Jurewicz likes the fact that corporate reports will be "filed instead of furnished," so that "people won't have to run around to each [company's] website" to learn whether certain manufactured goods contain conflict minerals. Most of all, she believes SEC's action will force business to take seriously the problem of conflict minerals - more so, even, than equally pressing human-rights issues such as the use of forced and child labor in the cotton fields of Uzbekistan.
Love it, hate it, feel lukewarm about it - the SEC rule is a reality, and global business will have to adjust. Mickey North Rizza, vice president of strategic solutions with BravoSolution, says companies will need to come up with new and reliable sources for auditing suppliers and complying with the law. That means touching on every step of the supply chain in which conflict materials might be involved.
It's unclear at this point exactly how companies will manage that feat, but there's already some guidance in the form of a framework developed by the Organization for Economic Cooperation and Development. Industry efforts that can also be of help include the Electronic Industry Citizenship Coalition and Global e-Sustainability Initiative.
Even before they start complying with the new regime, companies ought to be taking a number of actions to enhance their supply-chain visibility. Rizza recommends that all supplier data be held in one place, for easy reference by the original equipment manufacturer when it needs to vet a new vendor.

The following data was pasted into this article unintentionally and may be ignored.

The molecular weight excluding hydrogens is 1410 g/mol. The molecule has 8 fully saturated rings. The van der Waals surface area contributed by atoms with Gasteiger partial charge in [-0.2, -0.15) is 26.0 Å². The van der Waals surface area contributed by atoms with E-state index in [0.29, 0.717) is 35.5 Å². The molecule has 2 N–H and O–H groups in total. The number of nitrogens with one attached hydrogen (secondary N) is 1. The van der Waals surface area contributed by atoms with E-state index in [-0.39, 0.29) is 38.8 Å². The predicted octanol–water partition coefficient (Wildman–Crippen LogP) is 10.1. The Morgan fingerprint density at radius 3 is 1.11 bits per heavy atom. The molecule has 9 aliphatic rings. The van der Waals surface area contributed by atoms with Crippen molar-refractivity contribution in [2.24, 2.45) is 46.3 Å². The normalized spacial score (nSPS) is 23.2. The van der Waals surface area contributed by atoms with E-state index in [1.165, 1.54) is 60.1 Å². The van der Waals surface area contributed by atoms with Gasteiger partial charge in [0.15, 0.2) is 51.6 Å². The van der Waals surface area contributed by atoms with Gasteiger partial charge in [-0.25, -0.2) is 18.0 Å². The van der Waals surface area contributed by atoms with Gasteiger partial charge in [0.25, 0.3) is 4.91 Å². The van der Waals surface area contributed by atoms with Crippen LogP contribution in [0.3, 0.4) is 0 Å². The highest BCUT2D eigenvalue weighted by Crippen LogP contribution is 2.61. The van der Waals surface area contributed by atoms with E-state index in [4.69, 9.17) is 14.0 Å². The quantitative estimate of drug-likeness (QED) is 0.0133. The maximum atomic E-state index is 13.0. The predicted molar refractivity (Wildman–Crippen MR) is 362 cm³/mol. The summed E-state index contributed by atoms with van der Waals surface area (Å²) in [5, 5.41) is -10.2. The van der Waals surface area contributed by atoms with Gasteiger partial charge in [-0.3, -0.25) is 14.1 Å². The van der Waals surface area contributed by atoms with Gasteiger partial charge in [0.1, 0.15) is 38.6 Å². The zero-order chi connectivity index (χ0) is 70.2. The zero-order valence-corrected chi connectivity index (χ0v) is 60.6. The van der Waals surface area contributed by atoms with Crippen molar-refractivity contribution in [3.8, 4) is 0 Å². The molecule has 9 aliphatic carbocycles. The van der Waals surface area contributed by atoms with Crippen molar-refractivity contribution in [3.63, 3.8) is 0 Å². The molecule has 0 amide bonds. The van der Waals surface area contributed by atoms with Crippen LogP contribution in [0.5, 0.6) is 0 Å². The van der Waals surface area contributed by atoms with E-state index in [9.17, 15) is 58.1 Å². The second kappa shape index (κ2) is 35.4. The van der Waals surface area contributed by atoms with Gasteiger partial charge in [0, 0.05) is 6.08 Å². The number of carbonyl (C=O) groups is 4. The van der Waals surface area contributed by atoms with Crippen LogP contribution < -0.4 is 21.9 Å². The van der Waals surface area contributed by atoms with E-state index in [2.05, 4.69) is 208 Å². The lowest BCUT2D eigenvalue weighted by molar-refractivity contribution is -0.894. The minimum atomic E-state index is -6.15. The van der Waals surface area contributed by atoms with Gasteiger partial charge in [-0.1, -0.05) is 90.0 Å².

Companies would also do well to adopt information-technology systems that can digest and analyze massive amounts of supplier data on a real-time basis. After all, they're going to have to disclose such granular details as country of origin, smelter facility and even the location of specific mines. One might as well have that information on hand, even before the new rule takes effect.
Going forward, manufacturers should begin incorporating conflict-mineral language into their supplier contracts. Such efforts should extend up multiple tiers, BravoSolution says. And while that goal is tough to achieve, it's one at which companies should be aiming anyway. Beyond satisfying the requirements of a government agency, visibility results in better cost control, a tighter rein on suppliers and a reduction in supply-chain risk.
Funny how so many of the regulations that business decries end up yielding bottom-line benefits. We saw the same phenomenon in the wake of new security measures mandated after 9/11. The much-maligned 24-Hour Rule for filing vessel manifests with U.S. Customs and Border Protection ended up giving importers better information on the status of their shipments. Similarly, SEC's conflict minerals rule could equip manufacturers with deeper intelligence about their supply chains, while boosting their brand reputation with consumers. Complaints about regulatory burdens and overbearing government notwithstanding, there needn't be a conflict between good business and a dedication to human rights.
- Robert J. Bowman, SupplyChainBrain